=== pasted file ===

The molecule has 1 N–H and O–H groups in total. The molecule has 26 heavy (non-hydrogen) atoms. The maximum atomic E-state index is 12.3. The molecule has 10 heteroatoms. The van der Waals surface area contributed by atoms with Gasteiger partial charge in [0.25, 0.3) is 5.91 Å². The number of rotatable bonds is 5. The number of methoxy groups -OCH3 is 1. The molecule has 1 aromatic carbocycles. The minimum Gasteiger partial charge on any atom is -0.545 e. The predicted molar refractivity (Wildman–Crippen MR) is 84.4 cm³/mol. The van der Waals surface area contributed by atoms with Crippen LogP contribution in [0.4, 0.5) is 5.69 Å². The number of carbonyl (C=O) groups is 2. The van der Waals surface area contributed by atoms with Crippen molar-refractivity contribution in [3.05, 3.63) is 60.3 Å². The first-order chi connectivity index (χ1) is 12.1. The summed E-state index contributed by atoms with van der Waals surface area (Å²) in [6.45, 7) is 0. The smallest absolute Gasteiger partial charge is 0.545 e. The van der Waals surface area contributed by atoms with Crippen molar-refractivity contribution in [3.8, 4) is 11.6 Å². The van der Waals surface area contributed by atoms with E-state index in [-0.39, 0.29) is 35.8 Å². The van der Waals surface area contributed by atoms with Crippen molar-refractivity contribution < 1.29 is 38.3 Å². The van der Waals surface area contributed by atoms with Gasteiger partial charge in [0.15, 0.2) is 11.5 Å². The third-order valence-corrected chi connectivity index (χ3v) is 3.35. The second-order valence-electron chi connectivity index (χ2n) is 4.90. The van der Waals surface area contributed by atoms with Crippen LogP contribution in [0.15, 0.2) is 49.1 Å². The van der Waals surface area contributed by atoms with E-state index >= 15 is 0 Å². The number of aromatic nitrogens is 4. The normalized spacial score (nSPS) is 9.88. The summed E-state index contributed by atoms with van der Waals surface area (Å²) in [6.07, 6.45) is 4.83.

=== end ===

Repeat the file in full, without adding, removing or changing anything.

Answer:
The molecule has 1 N–H and O–H groups in total. The molecule has 26 heavy (non-hydrogen) atoms. The maximum atomic E-state index is 12.3. The molecule has 10 heteroatoms. The van der Waals surface area contributed by atoms with Gasteiger partial charge in [0.25, 0.3) is 5.91 Å². The number of rotatable bonds is 5. The number of methoxy groups -OCH3 is 1. The molecule has 1 aromatic carbocycles. The minimum Gasteiger partial charge on any atom is -0.545 e. The predicted molar refractivity (Wildman–Crippen MR) is 84.4 cm³/mol. The van der Waals surface area contributed by atoms with Crippen LogP contribution in [0.4, 0.5) is 5.69 Å². The number of carbonyl (C=O) groups is 2. The van der Waals surface area contributed by atoms with Crippen molar-refractivity contribution in [3.05, 3.63) is 60.3 Å². The first-order chi connectivity index (χ1) is 12.1. The summed E-state index contributed by atoms with van der Waals surface area (Å²) in [6.45, 7) is 0. The smallest absolute Gasteiger partial charge is 0.545 e. The van der Waals surface area contributed by atoms with Crippen molar-refractivity contribution in [3.8, 4) is 11.6 Å². The van der Waals surface area contributed by atoms with E-state index in [-0.39, 0.29) is 35.8 Å². The van der Waals surface area contributed by atoms with Crippen molar-refractivity contribution < 1.29 is 38.3 Å². The van der Waals surface area contributed by atoms with Gasteiger partial charge in [0.15, 0.2) is 11.5 Å². The third-order valence-corrected chi connectivity index (χ3v) is 3.35. The second-order valence-electron chi connectivity index (χ2n) is 4.90. The van der Waals surface area contributed by atoms with Crippen LogP contribution in [0.15, 0.2) is 49.1 Å². The van der Waals surface area contributed by atoms with E-state index >= 15 is 0 Å². The number of aromatic nitrogens is 4. The normalized spacial score (nSPS) is 9.88. The summed E-state index contributed by atoms with van der Waals surface area (Å²) in [6.07, 6.45) is 4.83.